Enter Book Crawler. It’s an iPad/iPod/iPhone app that may finally make the project of cataloging the library practical. It has a built-in scanner (using the iPad’s camera) but also offers several ways to enter data if the ISBN barcode is not available. You can type in a title, author, ISBN, LCCN or OCLC code and it will search Google Books and Worldcat to find the rest of the data. You can even add an author’s name and see a list of all their works, then select the ones you choose. It has a good range of data fields including one for whether or not you currently own the book, as well as several customizable fields. For example, I added a ‘location’ field to record whether the book was shelved at home, at work, or from one of several libraries.

You can put your book in Collections that you create, then sort your library based on those Collections. You can also create and associate Tags.

It is Goodreads ‘aware’ so once a book is added you can see any Goodreads reviews of the book, transfer your library to Goodreads and the reverse, and share your activity if you choose. If you care to share your activity with Facebook and Twitter there are options for that as well. You can backup your library to Dropbox, send it as an email attachment, or import and export the library as a .csv file.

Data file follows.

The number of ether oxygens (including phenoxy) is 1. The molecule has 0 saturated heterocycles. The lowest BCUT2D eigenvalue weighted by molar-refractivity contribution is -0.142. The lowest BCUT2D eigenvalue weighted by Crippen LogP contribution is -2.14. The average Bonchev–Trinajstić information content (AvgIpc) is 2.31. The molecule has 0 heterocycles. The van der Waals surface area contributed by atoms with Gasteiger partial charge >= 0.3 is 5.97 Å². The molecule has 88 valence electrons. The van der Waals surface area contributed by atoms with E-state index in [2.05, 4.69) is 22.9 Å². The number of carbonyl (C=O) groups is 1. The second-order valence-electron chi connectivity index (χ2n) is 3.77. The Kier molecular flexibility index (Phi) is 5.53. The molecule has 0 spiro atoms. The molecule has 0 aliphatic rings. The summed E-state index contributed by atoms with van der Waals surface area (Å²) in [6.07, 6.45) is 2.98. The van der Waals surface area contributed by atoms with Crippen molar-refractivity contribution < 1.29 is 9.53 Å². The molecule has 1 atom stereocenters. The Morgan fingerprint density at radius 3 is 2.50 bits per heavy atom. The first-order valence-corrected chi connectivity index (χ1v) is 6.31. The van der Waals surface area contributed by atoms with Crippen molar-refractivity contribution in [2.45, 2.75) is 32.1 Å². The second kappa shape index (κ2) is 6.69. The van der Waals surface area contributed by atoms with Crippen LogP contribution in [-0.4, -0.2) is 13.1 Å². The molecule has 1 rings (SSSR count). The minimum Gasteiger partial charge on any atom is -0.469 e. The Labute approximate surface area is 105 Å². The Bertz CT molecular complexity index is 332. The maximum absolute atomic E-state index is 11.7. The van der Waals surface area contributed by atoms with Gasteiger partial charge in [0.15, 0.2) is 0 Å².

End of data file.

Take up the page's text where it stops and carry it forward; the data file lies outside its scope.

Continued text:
And how practical is it to create a library? It took 8 minutes to take the books off the shelf, scan them , and put them back. It took an additional 5 minutes to type in OCLC codes or manually enter the 6 older books that did not have ISBN bar codes to scan, then to select the ‘at work’ location field for all 54 books. Maybe this weekend will be the true test–cataloging the home library!


A bit more about Goodreads: Goodreads was designed as a social media system with the main intent being sharing with others your reactions about what you are reading. You can write reviews and read others’ reviews, see what your friends who use Goodreads are reading, even see what’s being reported as read in your local community. The data that you add about each book tends towards things like tone, genre, pace, subjects, writing style, etc. Unlike Book Crawler, there is an Android version. Also, storage of your library is on Goodread’s own site which means if you are offline it will show you a list of your books but no details. Book Crawler does not need to be online to access your library or add books manually. It requires a Dropbox site if you want to make backups, although you can send your entire library as an email attachment. Neither Goodreads nor Book Crawler can automatically collect cataloging information from your Kindle, iBooks, or other ereader libraries, though Goodreads will give you access to a selection of free ebooks that you can download and store in its My eBooks area.